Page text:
The build up to the opening round of the UCI DH Mountain Bike World Cup was all about the introduction of 29″ wheels into downhill racing as the Santa Cruz Syndicate unveiled their V10 29er, but it was to be the weather that proved the difference in Lourdes, as heavy winds and rain battered the course halfway into the men’s race.
The opening round of the UCI Mountain Bike World Cup in Lourdes was won in dramatic circumstances by home downhill hero Alexandre Fayolle as the defending women’s champion Rachel Atherton coasted to victory.
Despite a dusting of snow at the start hut earlier in the week, things in France had stayed sunny and pleasant. The track, which had seen some minor changes from last year was running extremely fast and dusty, but Briton Atherton still had it all to do in the first race.
As things stood after qualifying, it was her young compatriot Tahnée Seagrave who was the rider to beat after she finished 1.3secs up on Rachel with Australian Tracey Hannah also looking at home in the dust.
Myriam Nicole cheered the home fans with a classy ride on Sunday, however Hannah comfortably beat her time as British rider Manon Carpenter struggled.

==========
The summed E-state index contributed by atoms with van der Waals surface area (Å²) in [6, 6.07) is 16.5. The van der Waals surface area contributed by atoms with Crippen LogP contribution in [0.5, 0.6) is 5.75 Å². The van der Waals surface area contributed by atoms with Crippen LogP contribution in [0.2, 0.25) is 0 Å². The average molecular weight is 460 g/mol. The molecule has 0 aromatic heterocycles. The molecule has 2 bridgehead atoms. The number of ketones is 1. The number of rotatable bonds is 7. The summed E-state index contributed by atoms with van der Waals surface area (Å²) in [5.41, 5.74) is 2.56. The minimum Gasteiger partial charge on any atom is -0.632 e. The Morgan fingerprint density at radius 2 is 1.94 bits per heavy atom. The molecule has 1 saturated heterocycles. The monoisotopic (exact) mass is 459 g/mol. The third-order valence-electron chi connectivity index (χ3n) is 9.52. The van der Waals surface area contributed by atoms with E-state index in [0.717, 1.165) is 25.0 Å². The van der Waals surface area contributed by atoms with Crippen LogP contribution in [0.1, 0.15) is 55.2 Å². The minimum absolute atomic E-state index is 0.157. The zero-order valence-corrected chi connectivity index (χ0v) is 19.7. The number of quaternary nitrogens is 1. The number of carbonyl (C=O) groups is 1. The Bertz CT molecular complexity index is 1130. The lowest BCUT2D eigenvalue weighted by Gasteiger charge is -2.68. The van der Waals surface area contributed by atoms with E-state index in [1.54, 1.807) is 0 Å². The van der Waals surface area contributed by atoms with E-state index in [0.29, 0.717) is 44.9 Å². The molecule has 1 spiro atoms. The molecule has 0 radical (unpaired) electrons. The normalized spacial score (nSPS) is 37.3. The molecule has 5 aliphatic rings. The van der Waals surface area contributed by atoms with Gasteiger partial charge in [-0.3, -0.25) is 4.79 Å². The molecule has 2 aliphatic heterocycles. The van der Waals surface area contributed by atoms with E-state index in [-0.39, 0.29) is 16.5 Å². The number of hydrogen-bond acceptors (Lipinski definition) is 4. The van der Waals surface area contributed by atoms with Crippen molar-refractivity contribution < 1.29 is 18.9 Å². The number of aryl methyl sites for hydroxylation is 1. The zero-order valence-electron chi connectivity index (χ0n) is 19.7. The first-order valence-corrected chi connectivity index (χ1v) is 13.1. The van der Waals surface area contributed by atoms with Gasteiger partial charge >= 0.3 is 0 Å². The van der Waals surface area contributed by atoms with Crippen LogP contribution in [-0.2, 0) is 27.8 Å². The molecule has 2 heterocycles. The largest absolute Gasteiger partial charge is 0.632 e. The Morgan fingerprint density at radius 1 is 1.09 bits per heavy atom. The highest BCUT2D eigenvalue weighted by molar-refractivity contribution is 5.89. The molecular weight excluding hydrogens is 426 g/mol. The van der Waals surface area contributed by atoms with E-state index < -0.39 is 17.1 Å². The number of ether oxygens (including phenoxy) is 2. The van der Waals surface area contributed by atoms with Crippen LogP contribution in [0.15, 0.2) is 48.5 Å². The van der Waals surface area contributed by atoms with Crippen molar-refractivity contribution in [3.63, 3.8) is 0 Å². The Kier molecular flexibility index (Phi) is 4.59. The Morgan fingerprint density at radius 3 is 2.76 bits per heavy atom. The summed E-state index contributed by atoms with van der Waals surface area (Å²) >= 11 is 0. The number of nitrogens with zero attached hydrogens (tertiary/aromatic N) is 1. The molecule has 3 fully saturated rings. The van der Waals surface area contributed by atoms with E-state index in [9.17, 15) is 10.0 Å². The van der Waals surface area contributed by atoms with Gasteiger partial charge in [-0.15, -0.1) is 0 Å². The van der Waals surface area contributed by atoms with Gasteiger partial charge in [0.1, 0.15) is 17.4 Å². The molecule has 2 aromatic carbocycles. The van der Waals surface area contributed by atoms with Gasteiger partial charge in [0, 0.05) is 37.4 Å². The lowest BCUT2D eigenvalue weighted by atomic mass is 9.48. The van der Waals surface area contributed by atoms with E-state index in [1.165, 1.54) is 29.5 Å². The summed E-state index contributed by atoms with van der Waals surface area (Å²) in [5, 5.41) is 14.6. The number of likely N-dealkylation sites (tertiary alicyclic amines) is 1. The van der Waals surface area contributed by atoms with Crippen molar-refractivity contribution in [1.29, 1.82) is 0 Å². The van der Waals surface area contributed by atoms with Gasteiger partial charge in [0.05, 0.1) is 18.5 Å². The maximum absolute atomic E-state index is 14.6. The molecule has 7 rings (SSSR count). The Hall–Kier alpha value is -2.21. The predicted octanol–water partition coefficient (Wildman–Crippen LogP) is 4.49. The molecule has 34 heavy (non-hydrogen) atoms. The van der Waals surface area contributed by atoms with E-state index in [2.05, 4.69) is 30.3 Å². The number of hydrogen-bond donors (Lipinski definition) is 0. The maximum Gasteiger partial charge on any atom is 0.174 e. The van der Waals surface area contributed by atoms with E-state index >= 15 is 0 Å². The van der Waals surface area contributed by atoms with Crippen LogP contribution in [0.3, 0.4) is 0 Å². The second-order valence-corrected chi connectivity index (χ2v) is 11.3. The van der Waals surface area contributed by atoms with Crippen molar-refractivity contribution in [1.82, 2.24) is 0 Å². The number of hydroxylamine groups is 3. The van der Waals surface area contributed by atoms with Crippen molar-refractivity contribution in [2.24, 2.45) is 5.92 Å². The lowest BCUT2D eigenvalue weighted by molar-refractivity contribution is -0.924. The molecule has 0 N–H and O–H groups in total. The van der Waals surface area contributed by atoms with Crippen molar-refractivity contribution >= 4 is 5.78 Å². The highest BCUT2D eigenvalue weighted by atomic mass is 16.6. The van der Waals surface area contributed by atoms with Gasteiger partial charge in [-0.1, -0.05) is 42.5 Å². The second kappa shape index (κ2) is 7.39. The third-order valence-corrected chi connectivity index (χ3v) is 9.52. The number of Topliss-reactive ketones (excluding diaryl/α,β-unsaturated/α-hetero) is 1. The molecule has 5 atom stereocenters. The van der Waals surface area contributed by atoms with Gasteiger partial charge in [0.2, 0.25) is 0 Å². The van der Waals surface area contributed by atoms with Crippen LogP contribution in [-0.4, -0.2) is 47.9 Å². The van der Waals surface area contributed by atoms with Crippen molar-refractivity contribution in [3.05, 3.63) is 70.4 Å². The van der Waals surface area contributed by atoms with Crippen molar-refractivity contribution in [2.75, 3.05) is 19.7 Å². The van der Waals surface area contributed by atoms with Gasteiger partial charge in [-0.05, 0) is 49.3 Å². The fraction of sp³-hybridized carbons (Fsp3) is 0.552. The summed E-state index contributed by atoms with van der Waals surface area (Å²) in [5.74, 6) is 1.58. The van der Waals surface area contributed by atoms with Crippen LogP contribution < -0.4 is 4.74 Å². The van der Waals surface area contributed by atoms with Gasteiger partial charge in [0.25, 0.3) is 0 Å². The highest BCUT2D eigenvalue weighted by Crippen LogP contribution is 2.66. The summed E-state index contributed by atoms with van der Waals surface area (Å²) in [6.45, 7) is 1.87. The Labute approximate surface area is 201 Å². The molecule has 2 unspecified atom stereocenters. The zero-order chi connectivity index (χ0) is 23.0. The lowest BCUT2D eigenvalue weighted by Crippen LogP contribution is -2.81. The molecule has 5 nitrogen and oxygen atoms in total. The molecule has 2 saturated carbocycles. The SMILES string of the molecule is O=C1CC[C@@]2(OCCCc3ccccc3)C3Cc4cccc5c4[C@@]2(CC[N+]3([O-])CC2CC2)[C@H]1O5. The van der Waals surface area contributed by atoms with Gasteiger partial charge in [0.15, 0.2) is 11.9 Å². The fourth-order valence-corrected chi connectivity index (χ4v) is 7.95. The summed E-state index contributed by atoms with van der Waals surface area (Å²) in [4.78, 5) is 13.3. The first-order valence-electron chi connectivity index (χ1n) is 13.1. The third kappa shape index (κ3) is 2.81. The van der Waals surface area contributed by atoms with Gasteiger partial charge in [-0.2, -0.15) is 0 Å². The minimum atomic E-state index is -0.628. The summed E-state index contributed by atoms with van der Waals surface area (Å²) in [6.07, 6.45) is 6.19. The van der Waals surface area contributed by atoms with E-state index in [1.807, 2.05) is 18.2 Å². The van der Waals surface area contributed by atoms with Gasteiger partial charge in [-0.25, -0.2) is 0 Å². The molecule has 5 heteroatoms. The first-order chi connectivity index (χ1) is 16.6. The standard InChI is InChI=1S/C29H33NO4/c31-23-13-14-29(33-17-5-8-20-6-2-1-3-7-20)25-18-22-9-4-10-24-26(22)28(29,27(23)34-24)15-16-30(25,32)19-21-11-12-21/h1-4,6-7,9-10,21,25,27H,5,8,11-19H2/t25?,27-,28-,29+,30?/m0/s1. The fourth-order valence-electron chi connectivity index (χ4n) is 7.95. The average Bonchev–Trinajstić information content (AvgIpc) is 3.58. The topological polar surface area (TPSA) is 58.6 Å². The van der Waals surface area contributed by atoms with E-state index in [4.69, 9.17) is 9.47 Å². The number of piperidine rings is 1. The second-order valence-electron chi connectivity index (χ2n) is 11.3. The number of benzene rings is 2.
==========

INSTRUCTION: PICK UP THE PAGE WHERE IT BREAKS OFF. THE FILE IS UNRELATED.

Atherton, though, is a class act and promptly obliterated the course to post a fearsome time of 3:21.430 which Seagrave fell short of beating by 2.735 seconds leaving Hannah in second place on the podium by the end.
Sadly bad weather was predicted later and fierce winds licked at the bottom of the track as the first of the elite men’s field began to enter the finish arena.
Scotsman Fraser McGlone impressed with an early, but lengthy, sit in the hot seat before he was eventually displaced by Fayolle.
As he watched his run, which was just a tenth of a second off the previous day’s fastest qualifier, Fayolle puffed out his cheeks; he knew that it was good.
Canadian Mark Wallace came close (+3.3secs) as did Colombia’s Marcelo Gutierrez (+3.4secs), but then it started to rain with the start hut barely visible.
One by one, big names like Gee Atherton and Bernard Kerr arrived at the finish line increasingly coated in mud shaking their heads in disbelief.
The top 10 qualifiers never stood a chance with Aaron Gwin, the reigning overall champ, crashing as did his great rival of last season, Danny Hart.
The French crowd had come to see what was billed as a titanic dual between Loïc Bruni and Loris Vergier, but very few of them would have predicted a Fayolle win.
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